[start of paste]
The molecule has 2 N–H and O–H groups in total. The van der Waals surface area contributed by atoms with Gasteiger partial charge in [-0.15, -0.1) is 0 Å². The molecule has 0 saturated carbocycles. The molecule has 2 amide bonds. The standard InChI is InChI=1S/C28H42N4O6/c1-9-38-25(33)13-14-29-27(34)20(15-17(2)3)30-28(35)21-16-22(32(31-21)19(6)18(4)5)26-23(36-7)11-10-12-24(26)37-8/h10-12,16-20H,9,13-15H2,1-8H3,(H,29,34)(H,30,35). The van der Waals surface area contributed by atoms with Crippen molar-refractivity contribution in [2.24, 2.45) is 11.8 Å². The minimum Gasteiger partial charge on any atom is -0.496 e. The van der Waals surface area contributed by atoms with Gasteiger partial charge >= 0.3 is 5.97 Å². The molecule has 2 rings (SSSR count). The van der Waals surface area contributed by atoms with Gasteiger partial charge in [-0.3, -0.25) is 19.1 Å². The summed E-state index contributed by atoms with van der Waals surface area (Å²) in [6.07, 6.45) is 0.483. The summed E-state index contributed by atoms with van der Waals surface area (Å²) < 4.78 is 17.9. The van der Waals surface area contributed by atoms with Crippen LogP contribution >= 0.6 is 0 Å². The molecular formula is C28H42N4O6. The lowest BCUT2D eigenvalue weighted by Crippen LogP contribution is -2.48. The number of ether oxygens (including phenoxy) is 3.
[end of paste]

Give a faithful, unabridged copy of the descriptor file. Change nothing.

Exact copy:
The molecule has 2 N–H and O–H groups in total. The van der Waals surface area contributed by atoms with Gasteiger partial charge in [-0.15, -0.1) is 0 Å². The molecule has 0 saturated carbocycles. The molecule has 2 amide bonds. The standard InChI is InChI=1S/C28H42N4O6/c1-9-38-25(33)13-14-29-27(34)20(15-17(2)3)30-28(35)21-16-22(32(31-21)19(6)18(4)5)26-23(36-7)11-10-12-24(26)37-8/h10-12,16-20H,9,13-15H2,1-8H3,(H,29,34)(H,30,35). The van der Waals surface area contributed by atoms with Crippen molar-refractivity contribution in [2.24, 2.45) is 11.8 Å². The minimum Gasteiger partial charge on any atom is -0.496 e. The van der Waals surface area contributed by atoms with Gasteiger partial charge >= 0.3 is 5.97 Å². The molecule has 2 rings (SSSR count). The van der Waals surface area contributed by atoms with Gasteiger partial charge in [-0.3, -0.25) is 19.1 Å². The summed E-state index contributed by atoms with van der Waals surface area (Å²) in [6.07, 6.45) is 0.483. The summed E-state index contributed by atoms with van der Waals surface area (Å²) < 4.78 is 17.9. The van der Waals surface area contributed by atoms with Crippen LogP contribution >= 0.6 is 0 Å². The molecular formula is C28H42N4O6. The lowest BCUT2D eigenvalue weighted by Crippen LogP contribution is -2.48. The number of ether oxygens (including phenoxy) is 3.